7. The system of claim 6, wherein the means for dynamically creating comprises means for employing a predefined template for at least one database data repository structure of the database at the primary, failing server in dynamically creating at least one corresponding database data repository structure at the another server, the predefined template being employed to dynamically create the at least one corresponding database data repository structure at the another server.
8. The system of claim 1, further in combination with a system for transitioning the database service back to the primary server once operational the system for transitioning back comprising means for updating the at least one configuration file of the computing environment to indicates that the primary server is now operational, means for updating the database at the primary server by copying deposited data in the at least one database data repository structure of the another server into the corresponding at least one database data repository structure of the database at the now operational primary server, and means for preserving the at least one database data repository structure of the another server for a predefined time interval before automatically deleting the at least one database data repository structure of the another server.
9. At least one program storage device readable by a computer, tangibly embodying at least one program of instructions executable by the computer to perform a method of transitioning a database service from a failing server to another server of a computing environment comprising a plurality of servers, the method comprising:
responsive to detecting failure at a primary server of the computing environment providing a database service, and without pre-requiring any server of the computing environment to function as backup to the primary server, selecting another server of the computing environment to function as database service backup for the primary, failing server, wherein the another sever lacks a mirrored copy of a database supporting the database service at the primary, failing server, and lacks access to the database supporting the database service at the primary, failing server;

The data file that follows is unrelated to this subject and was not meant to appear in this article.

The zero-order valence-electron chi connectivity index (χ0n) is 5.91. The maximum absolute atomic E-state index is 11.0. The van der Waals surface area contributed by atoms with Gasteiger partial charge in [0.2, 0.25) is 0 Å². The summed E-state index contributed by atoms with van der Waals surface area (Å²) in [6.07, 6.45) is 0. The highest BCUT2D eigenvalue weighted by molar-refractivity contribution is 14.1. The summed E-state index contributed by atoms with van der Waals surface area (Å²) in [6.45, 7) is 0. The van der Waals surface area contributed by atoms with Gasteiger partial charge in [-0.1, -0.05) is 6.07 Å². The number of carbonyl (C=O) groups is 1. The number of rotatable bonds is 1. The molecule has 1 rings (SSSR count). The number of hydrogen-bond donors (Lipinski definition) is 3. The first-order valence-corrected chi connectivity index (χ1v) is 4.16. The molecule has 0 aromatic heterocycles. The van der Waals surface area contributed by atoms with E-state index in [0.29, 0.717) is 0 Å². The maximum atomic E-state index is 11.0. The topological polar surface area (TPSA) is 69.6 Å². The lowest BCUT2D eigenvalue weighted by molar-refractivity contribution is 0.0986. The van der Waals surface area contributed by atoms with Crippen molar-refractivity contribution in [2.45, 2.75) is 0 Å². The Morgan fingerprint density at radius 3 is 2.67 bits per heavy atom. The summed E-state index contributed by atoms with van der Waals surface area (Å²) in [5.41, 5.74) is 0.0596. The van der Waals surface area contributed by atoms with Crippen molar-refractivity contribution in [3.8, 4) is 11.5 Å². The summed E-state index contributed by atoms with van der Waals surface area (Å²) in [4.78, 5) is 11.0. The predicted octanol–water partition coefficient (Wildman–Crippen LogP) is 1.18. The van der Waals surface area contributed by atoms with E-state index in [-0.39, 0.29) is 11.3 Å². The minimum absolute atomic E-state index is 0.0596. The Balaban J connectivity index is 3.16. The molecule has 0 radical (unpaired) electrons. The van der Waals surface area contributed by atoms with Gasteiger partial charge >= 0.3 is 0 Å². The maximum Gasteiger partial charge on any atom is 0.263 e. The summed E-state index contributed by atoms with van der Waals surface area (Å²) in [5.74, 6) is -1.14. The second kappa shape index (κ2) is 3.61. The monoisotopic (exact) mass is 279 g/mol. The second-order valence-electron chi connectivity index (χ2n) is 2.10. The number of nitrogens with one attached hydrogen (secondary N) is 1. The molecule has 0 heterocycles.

updating at least one configuration file of the computing environment to indicate that the another server is to function as database service backup for the primary, failing server; and
subsequent to the selecting of the another server, dynamically creating by the another server at least one database data repository structure at the another server, the dynamically created at least one database data repository structure supporting the database service backup function at the another server by receiving data therein, and the at least one database data repository structure corresponding to at least one database data repository structure of a database supporting the database service function at the primary server, wherein the data received into the dynamically created at least one database data repository structure was directed to the corresponding at least one database data repository structure of the database supporting the database service function at the primary server.